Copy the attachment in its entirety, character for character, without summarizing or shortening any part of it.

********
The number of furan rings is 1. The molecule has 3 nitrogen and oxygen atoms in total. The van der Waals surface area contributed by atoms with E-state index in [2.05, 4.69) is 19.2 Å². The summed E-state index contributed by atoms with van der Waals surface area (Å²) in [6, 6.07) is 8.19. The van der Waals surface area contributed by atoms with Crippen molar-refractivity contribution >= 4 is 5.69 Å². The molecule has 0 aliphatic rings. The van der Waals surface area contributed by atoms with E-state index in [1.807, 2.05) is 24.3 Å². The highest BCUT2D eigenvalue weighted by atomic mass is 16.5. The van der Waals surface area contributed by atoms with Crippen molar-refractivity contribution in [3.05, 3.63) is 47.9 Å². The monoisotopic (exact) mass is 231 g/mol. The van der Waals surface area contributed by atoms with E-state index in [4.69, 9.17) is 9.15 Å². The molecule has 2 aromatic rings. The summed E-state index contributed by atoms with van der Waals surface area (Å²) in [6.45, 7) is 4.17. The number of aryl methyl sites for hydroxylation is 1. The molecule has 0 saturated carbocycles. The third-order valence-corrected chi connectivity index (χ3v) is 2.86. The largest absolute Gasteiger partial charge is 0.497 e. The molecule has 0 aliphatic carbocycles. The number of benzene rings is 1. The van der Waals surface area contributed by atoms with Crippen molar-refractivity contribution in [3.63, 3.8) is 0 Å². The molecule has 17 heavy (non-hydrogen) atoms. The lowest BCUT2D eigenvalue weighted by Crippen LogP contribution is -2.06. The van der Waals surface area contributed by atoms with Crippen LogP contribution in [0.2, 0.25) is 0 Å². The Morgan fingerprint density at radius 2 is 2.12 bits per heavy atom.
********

The number of furan rings is 1. The molecule has 3 nitrogen and oxygen atoms in total. The van der Waals surface area contributed by atoms with E-state index in [2.05, 4.69) is 19.2 Å². The summed E-state index contributed by atoms with van der Waals surface area (Å²) in [6, 6.07) is 8.19. The van der Waals surface area contributed by atoms with Crippen molar-refractivity contribution >= 4 is 5.69 Å². The molecule has 0 aliphatic rings. The van der Waals surface area contributed by atoms with E-state index in [1.807, 2.05) is 24.3 Å². The highest BCUT2D eigenvalue weighted by atomic mass is 16.5. The van der Waals surface area contributed by atoms with Crippen molar-refractivity contribution in [3.05, 3.63) is 47.9 Å². The monoisotopic (exact) mass is 231 g/mol. The van der Waals surface area contributed by atoms with E-state index in [4.69, 9.17) is 9.15 Å². The molecule has 2 aromatic rings. The summed E-state index contributed by atoms with van der Waals surface area (Å²) in [6.45, 7) is 4.17. The number of aryl methyl sites for hydroxylation is 1. The molecule has 0 saturated carbocycles. The third-order valence-corrected chi connectivity index (χ3v) is 2.86. The largest absolute Gasteiger partial charge is 0.497 e. The molecule has 0 aliphatic carbocycles. The number of benzene rings is 1. The van der Waals surface area contributed by atoms with Crippen molar-refractivity contribution in [3.63, 3.8) is 0 Å². The molecule has 17 heavy (non-hydrogen) atoms. The lowest BCUT2D eigenvalue weighted by Crippen LogP contribution is -2.06. The van der Waals surface area contributed by atoms with Crippen LogP contribution in [0.2, 0.25) is 0 Å². The Morgan fingerprint density at radius 2 is 2.12 bits per heavy atom.